The title track to the Chrissie Romano Band album Photo speaks to how a picture can quickly bring back a flood of memories. Romano’s band is a small one, a trio in fact, and the music they create together is tight, folk-ish pop.
Romano sings these nine songs with a pure, expressive voice. She also sounds to have a trained voice, as she distinctly enunciates her words throughout. Romano reveals her sensitive side with “Grow Old.” On it she sings, “Let’s grow old/Hand in hand.” She may look like a thoroughly modern woman on the album cover, but she’s a soft heart once she starts to sing. “Morgan’s Song” is a character study. With it, Romano sings to this woman with an empathetic tone. Unlike some of the album’s more aggressively strummed songs, this one is slower and gentler, featuring lovely, melodic bass lines.
Romano closes the album with a lighthearted song titled “Romeo.” It’s sung over a skipping beat, which is the kind one could easily skip down a city street humming along. Its title character is certainly not related to that more famous Romeo, the Romeo of Romeo and Juliet. No, this is a song about love and lovers, but it by no means has a tragic love story ending. In addition to the track’s peppy percussion, it also features spunky organ fills. It has a bright 80s feel, which fits someplace between Patty Smyth and Cyndi Lauper.
“What About Her?” is one of the album’s more serious tracks. It’s also empathetic, but empathetic to the struggles of a woman. It’s a bit of a woman’s anthem of sorts. “You will never get my soul,” Romano sings defiantly at one point. “Stay,” with its click-track-y rhythm, is a far more positive love song. It’s a song of commitment. It’s also a song of thankfulness. Romano sings as though she knows when she’s found a good thing, and she’s not going to let it go. “Bittersweet and Unkind” expresses the determination to carry on, even when time gets tough.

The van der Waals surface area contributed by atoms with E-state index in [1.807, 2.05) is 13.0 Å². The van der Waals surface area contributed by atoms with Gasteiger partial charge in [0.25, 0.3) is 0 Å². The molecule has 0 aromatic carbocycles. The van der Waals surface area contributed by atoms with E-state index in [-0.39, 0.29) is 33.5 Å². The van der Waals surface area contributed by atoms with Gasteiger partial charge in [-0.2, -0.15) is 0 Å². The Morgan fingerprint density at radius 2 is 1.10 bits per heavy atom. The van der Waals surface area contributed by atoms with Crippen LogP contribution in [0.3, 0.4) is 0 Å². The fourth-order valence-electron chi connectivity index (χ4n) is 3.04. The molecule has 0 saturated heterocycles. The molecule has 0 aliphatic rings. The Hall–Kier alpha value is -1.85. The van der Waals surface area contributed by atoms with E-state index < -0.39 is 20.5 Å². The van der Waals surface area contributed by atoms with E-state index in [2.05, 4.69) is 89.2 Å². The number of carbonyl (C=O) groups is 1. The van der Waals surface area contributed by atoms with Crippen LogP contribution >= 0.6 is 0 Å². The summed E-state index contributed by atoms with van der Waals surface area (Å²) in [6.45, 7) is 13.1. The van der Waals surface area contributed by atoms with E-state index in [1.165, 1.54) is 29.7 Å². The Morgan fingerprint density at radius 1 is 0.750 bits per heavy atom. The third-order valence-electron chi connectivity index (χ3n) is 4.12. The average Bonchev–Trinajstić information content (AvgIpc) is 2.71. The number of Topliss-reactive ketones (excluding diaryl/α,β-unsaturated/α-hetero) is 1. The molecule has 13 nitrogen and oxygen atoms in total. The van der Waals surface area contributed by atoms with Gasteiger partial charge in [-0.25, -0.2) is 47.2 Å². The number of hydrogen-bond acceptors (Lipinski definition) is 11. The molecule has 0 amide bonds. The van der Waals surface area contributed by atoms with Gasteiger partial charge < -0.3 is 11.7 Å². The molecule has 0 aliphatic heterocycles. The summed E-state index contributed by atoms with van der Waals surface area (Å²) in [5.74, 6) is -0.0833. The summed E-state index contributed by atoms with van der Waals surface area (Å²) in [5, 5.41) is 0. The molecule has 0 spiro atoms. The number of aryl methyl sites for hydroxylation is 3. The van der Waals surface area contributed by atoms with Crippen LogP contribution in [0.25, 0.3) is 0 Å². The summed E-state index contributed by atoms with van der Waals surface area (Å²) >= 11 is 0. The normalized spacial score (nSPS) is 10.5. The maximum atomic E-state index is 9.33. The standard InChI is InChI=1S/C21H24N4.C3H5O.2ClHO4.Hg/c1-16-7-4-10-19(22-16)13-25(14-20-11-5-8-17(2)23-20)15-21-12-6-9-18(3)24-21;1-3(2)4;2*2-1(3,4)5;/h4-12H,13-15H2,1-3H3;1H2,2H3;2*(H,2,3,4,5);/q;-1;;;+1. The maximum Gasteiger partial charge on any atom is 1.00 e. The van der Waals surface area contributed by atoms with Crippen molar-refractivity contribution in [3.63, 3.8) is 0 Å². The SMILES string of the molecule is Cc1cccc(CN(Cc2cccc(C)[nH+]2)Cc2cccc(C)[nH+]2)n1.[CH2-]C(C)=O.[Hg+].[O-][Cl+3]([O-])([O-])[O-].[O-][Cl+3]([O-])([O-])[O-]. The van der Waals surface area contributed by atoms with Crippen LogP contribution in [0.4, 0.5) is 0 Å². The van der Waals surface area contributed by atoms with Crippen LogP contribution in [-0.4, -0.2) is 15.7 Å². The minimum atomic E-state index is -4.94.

Chrissie Romano Band music will appeal to those that like it when their folk-rockers do it clean. This is not woebegone Americana music where it gets pretty rough around the edges. The edges of this music are all smoothed out. Romano is pictured on the album cover sporting an acoustic guitar. However, she’d look just as comfortable standing solo behind a microphone stand. She has a voice that would match well with, say, The Carpenters’ music. She sings as though she’s learned all the musical rules of vocalizing. That’s not a negative; it just separates Romano from the more plainspoken rural performers so popular among the Americana crowd.
Photo is an album of well-sung, literate songs. It’s the aural equivalent of a picture taken by a professional photographer, as opposed to an above average cellphone photo taker. With that said, though, it’s also a photograph of a person with every hair in place. At times, perhaps, it’s just a little too perfect. Some girls, after all, look even prettier when they mess up their hair. Maybe next time she’ll let her hair down a little. Sure, she’s good, but she could also be a little bit more fun, too.